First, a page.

Photos by FotoFloor
Many people may not think to consider artists as savvy business people, but if they are to be successful they need create a brand awareness, use marketing to sell, deal with finances and everything else a business needs to consider. When I asked Angelique Houtkamp to take part in this interview, she expressed the same sentiments, ''Most people don't consider artists as a one person business. And I absolutely do. All the things that come with having a business absolutely also go for being an artist.''
On a personal level, I was very excited to interview Angelique, as I am a big fan of her work. You can see my blog post about buying a limited edition print, and getting my book signed. I also have a tattoo based on her artwork. However on a business level I was excited too, as she has created such a recognisable style, and a personal brand, both things I admire and hope to achieve one day!
ReeRee Rockette: How did you become an artist? Have you ever had a regular 9-5 office job?
Angelique Houtkamp: I've had a 9-5 job once, but only for a year. Didn't like it much. Then I did a lot of odd jobs, like being a seamstress, working in bars, all sorts of things.
I was always a creative person, in that I was drawing a lot and making stuff. When I was 19 I decided I wanted to be a musician or a tattooer. I made music for quite some time, but was never really good at it. With a lot of hiccups I got an apprenticeship at a tattoo parlour and it felt like I found what I had been looking for. Because of the large amount of drawing work that comes with tattooing I slowly evolved to painting for a living and tattooing as a hobby.
ReeRee Rockette: How do you spend your average working day?
Angelique Houtkamp: The only constant in my days is that my first two hours are spent doing emails and social media like facebook. Then it can go a lot of ways; drawing, painting, color-sketching, designing a tattoo, sending out print orders, maintaining my website, etc. I have periods where I draw and paint most days and periods where there is a lot of other business stuff to do.
ReeRee Rockette: Who inspires you - creatively or in business?
Angelique Houtkamp: Creatively, a lot of tattooers, mostly old timers, but also a lot of vintage illustration, Hollywood glamour photos, people like Brassai and Erté. I'm always scouting for inspiration. In business I never really had any role models. I mostly look at what I want as a customer, how I want to be treated.
ReeRee Rockette: How have you found working in a traditionally male environment?
Angelique Houtkamp: I think almost any work environment is male, so I don't really know. I've always gotten along pretty well with the guys I work with. Maybe I was lucky in who my colleagues were! But I don't really believe that women don't have the same opportunities as men. Although there are some fields that rely heavily on old-boy networks, where it might be a different story. Mostly I think it has to do with ambition. By nature, I feel men are more ambitious then women, but I never felt in any way that a man stood in my way of being successful. On the contrary actually, I feel men share their knowledge much easier with women then men, as they feel less threatened by them.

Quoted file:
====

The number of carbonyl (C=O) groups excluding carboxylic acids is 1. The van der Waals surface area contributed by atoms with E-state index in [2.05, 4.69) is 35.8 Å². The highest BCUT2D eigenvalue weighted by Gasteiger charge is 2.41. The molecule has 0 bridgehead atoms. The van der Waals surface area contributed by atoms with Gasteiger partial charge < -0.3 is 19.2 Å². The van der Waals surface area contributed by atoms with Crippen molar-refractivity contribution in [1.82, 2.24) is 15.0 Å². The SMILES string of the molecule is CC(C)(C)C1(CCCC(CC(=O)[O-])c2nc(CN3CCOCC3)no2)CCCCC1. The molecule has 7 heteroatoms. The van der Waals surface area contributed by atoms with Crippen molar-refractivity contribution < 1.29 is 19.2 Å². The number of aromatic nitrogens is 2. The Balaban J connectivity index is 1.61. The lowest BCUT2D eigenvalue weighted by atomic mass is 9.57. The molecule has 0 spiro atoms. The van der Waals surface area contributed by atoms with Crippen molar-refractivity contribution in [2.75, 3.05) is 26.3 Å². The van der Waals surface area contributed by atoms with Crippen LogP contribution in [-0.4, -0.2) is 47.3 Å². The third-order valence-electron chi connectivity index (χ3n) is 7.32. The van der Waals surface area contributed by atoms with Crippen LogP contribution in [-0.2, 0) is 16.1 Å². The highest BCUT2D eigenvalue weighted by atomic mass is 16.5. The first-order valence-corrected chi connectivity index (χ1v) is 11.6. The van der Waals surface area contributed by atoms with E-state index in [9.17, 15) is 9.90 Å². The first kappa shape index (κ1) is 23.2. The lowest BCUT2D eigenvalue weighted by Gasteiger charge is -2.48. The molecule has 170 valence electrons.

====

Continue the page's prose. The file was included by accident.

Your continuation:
ReeRee Rockette: What have you found most challenging when running your business? What lessons have you learned?
Angelique Houtkamp: I've learned a tremendous amount. Most of it little by little. The most important one I have learned is that having one talent is not enough, you need to be good at a number of things to make it really work. That can be challenging sometimes; that you can't spend most of your time on doing the thing that makes your business, in my case painting, but that there are so many little other things to do and take care of.
ReeRee Rockette: What have you been most proud of?
Angelique Houtkamp: That I turned out to have quite an entrepreneurial spirit, which I never would have thought.
ReeRee Rockette: If you could give some advice to our 'Wonderful Women: Minding Our Own Business'' group what would it be?
Angelique Houtkamp: A bit of a cliché, but staying close to who you are. Do what you love and it will be much easier to do it and for a longer time, as businesses don't grow in a day. Allow yourself time to grow and learn. Remember it is 20% talent and 80% hard work. You have to be a bit of a workaholic to be successful.
Angelique also stressed the importance of informing yourself about as many business aspects as you can, taking advantage of online resources as well as books. She mentioned that she had read 'Selling online for dummies' which helped her to create a profitable website.
She summarised perfectly, ''Being successful and be able to live off what you love doing – I couldn't think of anything better.''